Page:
It’s made such difference in putting things together, putting combos together. It’s a brilliant, brilliant keyboard. I don’t actually use it so much in the studio, to be honest. But live, it’s indispensable.
MPc: Tell me about the female voice on “Lights Out.” I love that.
JG: She’s a friend of mine, Tori Beaumont, and she’s a session singer. I do lot of work with her in other areas. Because the song is a, it’s a sort of lullaby between a mother and her unborn child. So it’s kind of—if I’d done it, it would sound a bit odd, to be honest. And she has lovely sort of vulnerable voice and she sounds—she just has a really, really wonderful, a lovely tone in her voice.
She did it remotely, she emailed it over. It was so lovely, and the thing about it is, there’s a lot, in the U.K., at least, there’s a lot of prog bands, you have a female vocalist or get female guests in in other prog bands. So everyone goes, Ahh, it’s such-and-such and such-and-such a band. Ahh, yes, it’s this person.
What I wanted to do is, and then, in your brain when you hear that you create a pre-form idea. You go, right, she’s in that band, therefore it’s this kind of song and you expect something. And what I wanted to do with Tori, because she’s totally notpart of this scene, it was just kind of—people just go, “Who’s that?” And it totally throws your sense of what’s going to happen next on that first listen. Her voice is so fantastic on it, it fulfilled both purposes.
MPc: Nice. And to an ear that knows the playing, it was obvious that Joe Satriani played guitar on “Closer to the Sun.”
JG: Everyone says that! I can’t… I clearly haven’t been listening to his albums enough. [laughs] But enough people have said, well, that’s… there he is. Which is quite funny. But yeah, he is an unmistakable sound.
MPc: Did you ship him files or did he actually come over to the U.K. to track that?
JG: Oh, no, I shipped him the files because—because, yeah, he was on tour, he was out again. Or maybe making the album following the one we did. But, yeah, we stayed in touch because he’s a lovely guy, he’s a proper gentleman and he’s got a brilliant sense of humor. He totally gets British humor which is really, really hard. So, he…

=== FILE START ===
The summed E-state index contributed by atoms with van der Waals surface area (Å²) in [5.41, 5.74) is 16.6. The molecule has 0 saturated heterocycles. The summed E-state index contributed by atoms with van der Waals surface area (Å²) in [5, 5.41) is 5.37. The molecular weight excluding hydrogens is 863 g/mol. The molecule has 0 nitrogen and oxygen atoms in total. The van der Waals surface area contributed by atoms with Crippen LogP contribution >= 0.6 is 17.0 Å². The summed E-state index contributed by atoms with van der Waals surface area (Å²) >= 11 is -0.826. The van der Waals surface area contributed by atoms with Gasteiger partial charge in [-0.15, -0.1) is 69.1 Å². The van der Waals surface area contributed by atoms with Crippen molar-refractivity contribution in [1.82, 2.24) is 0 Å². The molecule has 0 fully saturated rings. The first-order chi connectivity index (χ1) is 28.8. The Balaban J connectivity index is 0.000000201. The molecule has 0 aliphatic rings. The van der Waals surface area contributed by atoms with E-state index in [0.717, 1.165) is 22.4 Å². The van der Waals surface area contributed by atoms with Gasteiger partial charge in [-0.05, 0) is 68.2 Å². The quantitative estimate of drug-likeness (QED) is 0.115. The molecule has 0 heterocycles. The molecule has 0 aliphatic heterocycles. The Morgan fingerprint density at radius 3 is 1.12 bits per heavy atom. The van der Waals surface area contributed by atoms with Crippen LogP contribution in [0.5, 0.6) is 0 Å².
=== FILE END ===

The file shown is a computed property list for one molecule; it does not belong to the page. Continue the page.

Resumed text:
MPc: Come on, I grew up on The Benny Hill Show, okay?
JG: That’s fine, you’re okay, you’re all right, you’re a lad in the club, it’s fine. [laughs]
But what it was, he must get a thousand requests every week—you know, “Could you play on my record?” And initially I just thought, Oh, it’s so tacky of me to ask. But then the thing about it and the reason why I thought he might go for it, and why I wanted him to play on that particular bit, was because I think, if I’d sent him just some heavy rock track and said, “Can you give me thirty-two bars of do-do-do,” he probably would have gone, “No, no,” right? But because it was completely electronic and it was the juxtaposition of that really heavy Satch sound on something that’s entirely electronic, you know, electronic drums… that track is all me. So, yeah, the start of that track is all me playing. And then the rest of the band comes in as it gets heavier.
And I think at that initial point, I think he was quite attracted to the fact that it’s not something that you would normally hear. You’d expect it to be, like, keyboard sounds, and suddenly Satch says, “IT’S ME!” Dadadada, and he’s off! That appealed to him as much as it appealed to me. He worked really well. It’s an absolutely brilliant solo.
"Black Light Machine (in studio)," from The Rockfield Files DVD